Date of Award


Degree Type


Degree Name

Doctor of Philosophy (PhD)


Electrical and Computer Engineering


Professor Mohamed A. El-Kady


Professor Naresh K. Sinhu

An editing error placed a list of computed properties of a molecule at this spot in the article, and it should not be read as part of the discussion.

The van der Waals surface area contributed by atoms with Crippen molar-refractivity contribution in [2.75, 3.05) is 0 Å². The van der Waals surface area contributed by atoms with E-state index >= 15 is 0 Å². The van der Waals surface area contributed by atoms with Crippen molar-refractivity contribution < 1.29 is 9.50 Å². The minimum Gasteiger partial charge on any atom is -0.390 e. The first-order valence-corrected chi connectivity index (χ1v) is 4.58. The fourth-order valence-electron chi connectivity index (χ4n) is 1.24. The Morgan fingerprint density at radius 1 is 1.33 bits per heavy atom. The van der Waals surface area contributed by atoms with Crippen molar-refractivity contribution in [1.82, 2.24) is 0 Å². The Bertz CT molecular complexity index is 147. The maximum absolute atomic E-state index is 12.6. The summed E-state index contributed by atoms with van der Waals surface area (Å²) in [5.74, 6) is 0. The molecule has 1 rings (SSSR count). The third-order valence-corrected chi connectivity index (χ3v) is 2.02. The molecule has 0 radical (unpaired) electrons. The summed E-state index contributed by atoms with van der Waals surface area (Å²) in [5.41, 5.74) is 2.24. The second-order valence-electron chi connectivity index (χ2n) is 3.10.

The major effort in this thesis has been directed towards the performance modelling and reliability estimation of large-scale power systems subject to probable single or multiple contingencies. A scheme for performance data pooling is introduced, which overcomes the problems of the limited available performance history and manipulation of large numbers of data sets associated with various components of a power system. A simulation technique which adopts a Monte-Carlo scheme is developed-to estimate component reliability measures and to select the probable contingency states of the system. A combined optimization/reliability formulation is introduced which provides improved reliability figures of the power system. In this formulation the system control parameters are manipulated to simulate practical contingency situations in which suitable system controls are invoked to preserve as much as possible, the continuity of supply. An efficient network partitioning scheme based on Ward equivalence has been developed. Only those parts of the system which are mostly affected by a contingency are retained for detailed analysis while the rest of the system is modelled by network equivalents. It is demonstrated that the use of such a partitioning scheme yields significant reduction in computational time and storage for contingency analysis while maintaining sufficiently accurate solutions. The partitioning scheme is subsequently combined with the optimization/reliability formulation which adds to the efficiency of both approaches. A technique is developed to guide the partitioning scheme via predicting the change in a performance index due to a contingency. The predicted changes are efficiently calculated using either a perturbed matrix inversion scheme or a suitable nth order derivative formulation. Using these predicted changes, a generalized contingency ranking methodology is introduced, for generation and/or transmission contingencies. The contingency ranking scheme is based on an important class of line loading functions representing system security constraints. A novel and computationally efficient technique for fast linear contingency analysis and ranking is introduced. This technique utilizes a bilinear-based formulation to calculate efficiently, the changes of individual bus voltage angles after the occurrence of a transmission contingency. An alternative equivalent formulation of the technique is aIso presented. It adopts reduced gradients of system states and provides the post-contingency exact changes of these states with significantly reduced online computations.

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